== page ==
Coordinate Geometry
Coordinate Geometry
Coordinate geometry is geometry dealing primarily with the line graphs and the (x, y) coordinate plane. The ACT Math Test includes nine questions on coordinate geometry. The topics you need to know are:
  1. Number Lines and Inequalities
  2. The (x,y) Coordinate Plane
  3. Distance and Midpoints
  4. Slope
  5. Parallel and Perpendicular Lines
  6. The Equation of a Line
  7. Graphing Equations
  8. Conic Sections
Most of the questions on coordinate geometry focus on slope. About two questions on each test will cover number lines and inequalities. The other topics are usually covered by just one question, if they are covered at all.
Number Lines and Inequalities
Number line questions generally ask you to graph inequalities. A typical number line graph question will ask you:
What is the graph of the solution set for 2(x + 5) > 4?
To answer this question, you first must solve for x.
  1. Divide both sides by 2 to get: x + 5 > 2
  2. Subtract 5 from both sides to get: x > –3
  3. Now you match x > –3 to its line graph:
The circles at the endpoints of a line indicating an inequality are very important when trying to match an inequality to a line graph. An open circle at –3 denotes that x is greater than but not equal to –3. A closed circle would have indicated that x is greater than or equal to –3.
For the solution set –3 < x < 3, where x must be greater than –3 and less than 3, the line graph looks like this:
The (x,y) Coordinate Plane
The (x,y) coordinate plane is described by two perpendicular lines, the x-axis and the y-axis. The intersection of these axes is called the origin. The location of any other point on the plane (which extends in all directions without limit) can be described by a pair of coordinates. Here is a figure of the coordinate plane with a few points drawn in and labeled with their coordinates:
As you can see from the figure, each of the points on the coordinate plane receives a pair of coordinates: (x,y). The first coordinate in a coordinate pair is called the x-coordinate. The x-coordinate of a point is its location along the x-axis and can be determined by the point’s distance from the y-axis (x = 0 at the y-axis). If the point is to the right of the y-axis, its x-coordinate is positive, and if the point is to the left of the y-axis, its x-coordinate is negative.
The second coordinate in a coordinate pair is the y-coordinate. The y-coordinate of a point is its location along the y-axis and can be calculated as the distance from that point to the x-axis. If the point is above the x-axis, its y-coordinate is positive; if the point is below the x-axis, its y-coordinate is negative.
The ACT often tests your understanding of the coordinate plane and coordinates by telling you the coordinates of the vertices of a defined geometric shape like a square, and asking you to pick the coordinates of the last vertex. For example:
In the standard (x,y) coordinate plane, 3 corners of a square are (2,–2), (–2,–2), and (–2,2). What are the coordinates of the square’s fourth corner?
The best way to solve this sort of problem is to draw a quick sketch of the coordinate plane and the coordinates given. You’ll then be able to see the shape described and pick out the coordinates of the final vertex from the image. In this case, the sketch would look like this:
A square is the easiest geometric shape which a question might concern. It is possible that you will be asked to deal with rectangles or right triangles. The method for any geometric shape is the same, though. Sketch it out so you can see it.
Distance
The ACT occasionally asks test takers to measure the distance between two points on the coordinate plane. Luckily, measuring distance in the coordinate plane is made easy thanks to the Pythagorean theorem. If you are given two points, and their distance will always be given by the following formula:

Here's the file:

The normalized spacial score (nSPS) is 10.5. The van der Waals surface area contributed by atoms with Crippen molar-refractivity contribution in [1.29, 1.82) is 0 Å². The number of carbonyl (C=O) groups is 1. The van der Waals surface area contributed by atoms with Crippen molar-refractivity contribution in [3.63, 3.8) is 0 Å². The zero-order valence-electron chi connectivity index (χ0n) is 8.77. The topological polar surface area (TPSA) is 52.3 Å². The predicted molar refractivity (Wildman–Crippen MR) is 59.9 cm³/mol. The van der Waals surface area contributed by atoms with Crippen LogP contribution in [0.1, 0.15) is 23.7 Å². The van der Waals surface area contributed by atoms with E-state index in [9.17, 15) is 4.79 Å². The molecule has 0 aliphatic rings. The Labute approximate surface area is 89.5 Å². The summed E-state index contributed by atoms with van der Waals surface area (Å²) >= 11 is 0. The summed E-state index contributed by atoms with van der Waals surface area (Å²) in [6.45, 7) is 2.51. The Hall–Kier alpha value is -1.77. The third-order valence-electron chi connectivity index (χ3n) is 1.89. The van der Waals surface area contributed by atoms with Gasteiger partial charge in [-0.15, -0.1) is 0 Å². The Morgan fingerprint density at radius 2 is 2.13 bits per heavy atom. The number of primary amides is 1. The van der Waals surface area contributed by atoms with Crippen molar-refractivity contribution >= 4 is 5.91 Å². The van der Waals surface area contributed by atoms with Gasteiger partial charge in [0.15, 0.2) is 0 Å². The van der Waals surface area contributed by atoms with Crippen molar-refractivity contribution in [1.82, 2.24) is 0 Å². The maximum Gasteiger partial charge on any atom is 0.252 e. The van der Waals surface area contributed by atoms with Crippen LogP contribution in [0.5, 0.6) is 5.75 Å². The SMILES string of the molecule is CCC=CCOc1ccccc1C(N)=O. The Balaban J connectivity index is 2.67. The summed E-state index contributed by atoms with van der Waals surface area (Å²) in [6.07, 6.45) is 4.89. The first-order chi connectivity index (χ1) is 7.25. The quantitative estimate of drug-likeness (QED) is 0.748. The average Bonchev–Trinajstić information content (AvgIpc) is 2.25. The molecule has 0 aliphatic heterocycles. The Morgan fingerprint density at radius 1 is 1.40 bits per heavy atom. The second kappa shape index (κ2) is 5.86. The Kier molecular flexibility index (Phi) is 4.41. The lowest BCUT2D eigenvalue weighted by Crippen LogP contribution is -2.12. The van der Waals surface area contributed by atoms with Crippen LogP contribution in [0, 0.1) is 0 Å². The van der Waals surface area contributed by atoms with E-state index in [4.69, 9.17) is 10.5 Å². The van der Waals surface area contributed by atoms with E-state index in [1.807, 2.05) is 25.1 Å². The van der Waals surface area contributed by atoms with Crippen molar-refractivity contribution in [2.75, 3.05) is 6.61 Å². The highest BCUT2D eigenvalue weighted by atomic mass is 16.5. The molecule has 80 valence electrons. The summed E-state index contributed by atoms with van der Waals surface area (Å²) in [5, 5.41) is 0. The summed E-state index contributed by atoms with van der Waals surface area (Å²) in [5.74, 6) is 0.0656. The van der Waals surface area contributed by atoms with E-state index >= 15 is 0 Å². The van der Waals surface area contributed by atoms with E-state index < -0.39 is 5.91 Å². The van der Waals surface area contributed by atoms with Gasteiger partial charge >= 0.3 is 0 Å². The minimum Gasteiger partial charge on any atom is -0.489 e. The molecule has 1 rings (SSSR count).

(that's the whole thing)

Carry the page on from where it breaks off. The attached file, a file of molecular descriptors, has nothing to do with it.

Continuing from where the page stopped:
The distance between two points can be represented by the hypotenuse of a right triangle whose legs are of lengths and The following diagram shows how the formula is based on the Pythagorean theorem (see p. ).
Here’s a sample problem:
Calculate the distance between (4,–3) and (–3,8).
To solve this problem, just plug the proper numbers into the distance formula:
The distance between the points is which equals approximately 13.04.
Finding Midpoints
Like finding the distance between two points, the midpoint between two points in the coordinate plane can be calculated using a formula. If the endpoints of a line segment are and then the midpoint of the line segment is:
In other words, the x- and y-coordinates of the midpoint are the averages of the x- and y-coordinates of the endpoints.
Here is a practice question:
What is the midpoint of the line segment whose endpoints are (6,0) and (3,7)?
All you have to do is plug the end points into the midpoint formula. According to the question, and
Slope
The slope of a line is a measurement of how steeply the line climbs or falls as it moves from left to right. More technically, the slope is a line’s vertical change divided by its horizontal change, also known as “rise over run.” Given two points on a line, and the slope of that line can be calculated using the following formula:
The variable most often used to represent slope is m.
So, for example, the slope of a line that contains the points (–2,–4) and (6,1) is:
Positive and Negative Slopes
You can easily determine whether the slope of a line is positive or negative just by looking at the line. If a line slopes uphill as you trace it from left to right, the slope is positive. If a line slopes downhill as you trace it from left to right, the slope is negative.
You can determine the relative magnitude of the slope by the steepness of the line. The steeper the line, the more the “rise” will exceed the “run,” and the larger and, consequently, the slope will be. Conversely, the flatter the line, the smaller the slope will be.
For practice, look at the lines in the figure below and try to determine whether their slopes are positive or negative and which have greater relative slopes:
Lines l and m have positive slopes, and lines n and o have negative slope. In terms of slope magnitude, line l > m > n > o.
Special Slopes
It can be helpful to recognize a few slopes by sight.
  • A line that is horizontal has a slope of 0. Since there is no “rise,” and thus